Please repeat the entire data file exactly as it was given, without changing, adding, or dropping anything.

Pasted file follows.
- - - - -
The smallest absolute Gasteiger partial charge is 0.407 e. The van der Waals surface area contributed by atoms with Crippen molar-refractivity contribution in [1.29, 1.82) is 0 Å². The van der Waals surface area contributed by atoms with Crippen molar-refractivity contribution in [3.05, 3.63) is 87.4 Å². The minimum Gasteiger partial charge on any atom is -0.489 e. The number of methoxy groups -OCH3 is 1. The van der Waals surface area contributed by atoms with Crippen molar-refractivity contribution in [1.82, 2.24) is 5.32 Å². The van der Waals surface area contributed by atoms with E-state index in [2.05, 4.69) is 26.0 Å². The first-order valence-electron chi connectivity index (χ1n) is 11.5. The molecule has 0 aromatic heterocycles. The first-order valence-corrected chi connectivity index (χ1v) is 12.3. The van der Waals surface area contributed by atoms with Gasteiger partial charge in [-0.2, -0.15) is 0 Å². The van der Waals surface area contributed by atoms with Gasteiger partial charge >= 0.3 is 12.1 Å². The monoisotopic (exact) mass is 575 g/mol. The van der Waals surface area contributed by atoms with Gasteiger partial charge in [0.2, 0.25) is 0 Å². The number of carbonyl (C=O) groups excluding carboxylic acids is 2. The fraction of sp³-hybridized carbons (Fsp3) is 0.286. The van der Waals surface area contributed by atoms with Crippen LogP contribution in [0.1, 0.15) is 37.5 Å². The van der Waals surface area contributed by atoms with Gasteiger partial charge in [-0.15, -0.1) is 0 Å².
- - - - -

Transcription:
The smallest absolute Gasteiger partial charge is 0.407 e. The van der Waals surface area contributed by atoms with Crippen molar-refractivity contribution in [1.29, 1.82) is 0 Å². The van der Waals surface area contributed by atoms with Crippen molar-refractivity contribution in [3.05, 3.63) is 87.4 Å². The minimum Gasteiger partial charge on any atom is -0.489 e. The number of methoxy groups -OCH3 is 1. The van der Waals surface area contributed by atoms with Crippen molar-refractivity contribution in [1.82, 2.24) is 5.32 Å². The van der Waals surface area contributed by atoms with E-state index in [2.05, 4.69) is 26.0 Å². The first-order valence-electron chi connectivity index (χ1n) is 11.5. The molecule has 0 aromatic heterocycles. The first-order valence-corrected chi connectivity index (χ1v) is 12.3. The van der Waals surface area contributed by atoms with Gasteiger partial charge in [-0.2, -0.15) is 0 Å². The van der Waals surface area contributed by atoms with Gasteiger partial charge >= 0.3 is 12.1 Å². The monoisotopic (exact) mass is 575 g/mol. The van der Waals surface area contributed by atoms with Gasteiger partial charge in [0.2, 0.25) is 0 Å². The number of carbonyl (C=O) groups excluding carboxylic acids is 2. The fraction of sp³-hybridized carbons (Fsp3) is 0.286. The van der Waals surface area contributed by atoms with Crippen LogP contribution in [0.1, 0.15) is 37.5 Å². The van der Waals surface area contributed by atoms with Gasteiger partial charge in [-0.15, -0.1) is 0 Å².